The fearsome Boston Bruins rolled into LA Thursday night for a showdown of two teams who were defensively the best in the league, at least if goals against is an indicator. And before half the game was over, the Kings had done away with Boston’s super-low GAA by putting three past Tuuka Rask and chasing him to the bench. Goals two and three came so fast that Coach Julien barely had time to say, “Get that baseball cap off” to his backup. But that he did, and Mr. Rask was on the pine to contemplate his sloppy play.
Two of the goals he allowed, the second and third, were on the weak side. One went through his arm and body on a Williams wrister. The other traveled through all kinds of traffic from the blueline, by Martinez. After the game he said that he doesn’t mind the hook. “I’m always OK with that. I couldn’t help the team enough and we weren’t playing well.”
The Kings, meanwhile, were enjoying the chance to open the game up, and actually fearlessly trading chances with the Bruins. Witness that they did not score on a 3-on-1 in the second period. The Bruins then had one of their own, and they got a goal. It came off a neutral zone turnover. Soderberg sent the puck over to Fraser, who banged it by Quick. He had no chance. This came off a neutral zone turnover where Hamilton had gotten the puck out of the Kings’ clutches.
The shots were quite uneven through the first two frames, with the Kings having outshot their opponents 27-12 by the end of two. The score was 3-1.
Maybe the question the Kings were answering was whether they could play with the big boys in the NHL. Not that they have done poorly versus the elite teams, but Boston, if there’s any prototype of a team that has to be beaten to get anywhere near a second Cup, is it. They’re fast, they’re strong, and they’re fearsome. Williams, after the game, said, “I thought we were very assertive tonight. We obviously got to them . . . and when their push came at us, we responded. We beat a good team over there tonight.”
One measure of Boston’s strength is that the Bruins have a lot of players on their roster with lots of penalty minutes, including Iginla, Lucic, Thornton, Chara, and McQuaid. The Kings have relatively fewer, but on this night, Kyle Clifford added a fighting major to his total of 51 (this was his 36th game thus far). That’s not all that unusual, except that there’s so little fighting in the West these days that it seems so. In fact, I can’t remember the last Kings fight at home.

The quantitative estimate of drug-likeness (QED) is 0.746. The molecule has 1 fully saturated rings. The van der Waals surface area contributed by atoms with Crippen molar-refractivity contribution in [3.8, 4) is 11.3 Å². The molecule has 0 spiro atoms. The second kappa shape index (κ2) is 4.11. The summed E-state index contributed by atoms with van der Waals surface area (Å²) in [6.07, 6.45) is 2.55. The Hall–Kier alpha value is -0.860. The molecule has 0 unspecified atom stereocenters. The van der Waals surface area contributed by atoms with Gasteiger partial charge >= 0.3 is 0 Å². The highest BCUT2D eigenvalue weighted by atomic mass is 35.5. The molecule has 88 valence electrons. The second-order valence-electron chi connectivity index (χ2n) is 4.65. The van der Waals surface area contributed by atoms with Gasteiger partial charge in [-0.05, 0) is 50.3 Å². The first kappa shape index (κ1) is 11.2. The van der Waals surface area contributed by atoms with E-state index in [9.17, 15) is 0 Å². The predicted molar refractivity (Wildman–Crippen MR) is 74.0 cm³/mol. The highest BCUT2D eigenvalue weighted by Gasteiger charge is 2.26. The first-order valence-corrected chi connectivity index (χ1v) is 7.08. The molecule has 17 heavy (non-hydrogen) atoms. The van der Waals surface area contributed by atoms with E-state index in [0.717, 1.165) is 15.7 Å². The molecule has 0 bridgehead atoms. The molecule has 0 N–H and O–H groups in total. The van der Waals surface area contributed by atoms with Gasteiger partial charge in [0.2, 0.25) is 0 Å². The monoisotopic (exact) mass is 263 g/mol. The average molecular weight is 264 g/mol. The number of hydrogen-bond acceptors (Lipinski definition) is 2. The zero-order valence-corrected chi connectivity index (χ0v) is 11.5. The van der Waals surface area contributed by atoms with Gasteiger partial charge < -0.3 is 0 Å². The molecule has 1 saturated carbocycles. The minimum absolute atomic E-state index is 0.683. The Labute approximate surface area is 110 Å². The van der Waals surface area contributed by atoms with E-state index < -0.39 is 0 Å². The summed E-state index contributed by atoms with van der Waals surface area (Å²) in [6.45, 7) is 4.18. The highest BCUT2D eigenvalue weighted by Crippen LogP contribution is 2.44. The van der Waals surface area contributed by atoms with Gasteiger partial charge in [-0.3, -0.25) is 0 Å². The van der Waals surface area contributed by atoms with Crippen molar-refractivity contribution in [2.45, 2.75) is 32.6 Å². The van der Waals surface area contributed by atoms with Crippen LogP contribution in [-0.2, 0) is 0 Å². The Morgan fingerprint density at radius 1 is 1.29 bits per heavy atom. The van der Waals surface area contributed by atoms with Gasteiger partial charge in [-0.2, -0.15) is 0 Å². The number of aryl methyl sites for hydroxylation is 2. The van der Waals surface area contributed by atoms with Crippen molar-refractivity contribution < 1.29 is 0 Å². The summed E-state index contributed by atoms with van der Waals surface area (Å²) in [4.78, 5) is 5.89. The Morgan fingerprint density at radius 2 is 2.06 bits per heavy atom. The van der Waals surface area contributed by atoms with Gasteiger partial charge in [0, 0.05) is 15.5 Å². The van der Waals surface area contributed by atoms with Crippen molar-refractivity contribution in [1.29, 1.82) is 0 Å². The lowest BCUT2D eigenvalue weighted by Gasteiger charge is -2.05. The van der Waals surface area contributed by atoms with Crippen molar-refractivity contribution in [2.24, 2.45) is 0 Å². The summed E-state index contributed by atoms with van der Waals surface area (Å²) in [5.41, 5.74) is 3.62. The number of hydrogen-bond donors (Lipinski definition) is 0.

The Kings traded Boston speed for speed. They took penalties and they had power plays. They watched their goalie bail them out a few times, one notably in the third with the score 4-1 when Quick followed Marchant across the crease and extended his glovc over his split legs to make a save. Boston was a man up at the time.
To get back to Williams, he further said, “Sometimes things have a way of evening out. We scored one on fifty shots last game, and it’s kind of justice that we scored four tonight.” He added by comparison with the teams the Kings see in the West typically, “It’s simply one game, but they’re a big team, they’re physical. You don’t have to look much further than their captain, but they’ve got a lot of mobile guys back there, too. That seems to be what’s going on in the league right now. We kept them in front of us for the most part, and when you score four goals, you should win.”
Four goals is a greater output than the Kings have had since mid-December. Only one other game during that time featured four Kings goals. Early in the season, they were scoring, with games featuring five and even seven goals, but not so much of late. Most games now, three goals is the max for LA.
Goal number four, scored on Craig Johnson after he’d stopped just under ten shots, came off the stick of Dustin Brown. He cruised down the right wing and got a pass from Stoll. The Captain then fired a wrister long side past the netminder. It was all speed through the neutral zone that did it. But he wouldn’t take much credit for his feat after the game. He said more about Williams and Quick than about himself. About the former, “He’s able to get shots off very quick and very hard. He’s one of the best players I’ve played with when it comes to that type of shooting,” And of his goalie, “Being out for seven weeks, it didn’t seem like he missed a game, even in his first game back. That’s a credit to him, doing the work that he needs to to be ready, and that’s why he’s the best goalie.”
Coach Sutter said, “We’ve played good for six or seven games. Get five of six points, you get some breathing room in terms of not having to protect a one-goal lead.”
He finished by saying, “It’s important to get the first goal. It’s hard to chase leads. Teams are too close.”
Before the game, the Kings celebrated Coach Sutter for having coached 1,000 games. His wife and son were on the ice with him. His gifts included a very nice looking pair of cowboy boots and a trip for the family after the season is over. Surely he’s hoping that will not take place until late June.
When asked after whether he would wear the boots behind the bench, he said, “Aw hell, I thought I was getting a tractor.” I asked around the press corps after, and no one here has any idea where, or how, you buy a tractor. Good thing they didn’t give that job to us.
My book Pond Hockey did well at Christmas, but for those of you who haven’t read it, what they heck you waiting for? Email me after you do.